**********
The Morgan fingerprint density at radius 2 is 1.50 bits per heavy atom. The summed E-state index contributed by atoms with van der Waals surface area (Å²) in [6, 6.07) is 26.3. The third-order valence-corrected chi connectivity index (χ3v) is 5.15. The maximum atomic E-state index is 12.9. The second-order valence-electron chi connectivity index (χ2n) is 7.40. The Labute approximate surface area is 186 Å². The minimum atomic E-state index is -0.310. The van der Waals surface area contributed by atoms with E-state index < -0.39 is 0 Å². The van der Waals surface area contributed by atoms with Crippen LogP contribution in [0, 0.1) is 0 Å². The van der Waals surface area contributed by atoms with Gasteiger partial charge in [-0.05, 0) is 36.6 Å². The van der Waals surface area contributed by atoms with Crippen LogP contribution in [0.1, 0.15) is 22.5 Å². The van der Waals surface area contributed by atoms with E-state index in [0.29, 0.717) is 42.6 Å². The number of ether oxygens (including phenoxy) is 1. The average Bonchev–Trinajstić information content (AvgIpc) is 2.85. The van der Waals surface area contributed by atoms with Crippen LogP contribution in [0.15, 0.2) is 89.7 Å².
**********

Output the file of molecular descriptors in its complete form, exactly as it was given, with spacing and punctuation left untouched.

The Morgan fingerprint density at radius 2 is 1.50 bits per heavy atom. The summed E-state index contributed by atoms with van der Waals surface area (Å²) in [6, 6.07) is 26.3. The third-order valence-corrected chi connectivity index (χ3v) is 5.15. The maximum atomic E-state index is 12.9. The second-order valence-electron chi connectivity index (χ2n) is 7.40. The Labute approximate surface area is 186 Å². The minimum atomic E-state index is -0.310. The van der Waals surface area contributed by atoms with E-state index < -0.39 is 0 Å². The van der Waals surface area contributed by atoms with Crippen LogP contribution in [0, 0.1) is 0 Å². The van der Waals surface area contributed by atoms with Gasteiger partial charge in [-0.05, 0) is 36.6 Å². The van der Waals surface area contributed by atoms with Crippen LogP contribution in [0.1, 0.15) is 22.5 Å². The van der Waals surface area contributed by atoms with E-state index in [0.29, 0.717) is 42.6 Å². The number of ether oxygens (including phenoxy) is 1. The average Bonchev–Trinajstić information content (AvgIpc) is 2.85. The van der Waals surface area contributed by atoms with Crippen LogP contribution in [0.15, 0.2) is 89.7 Å².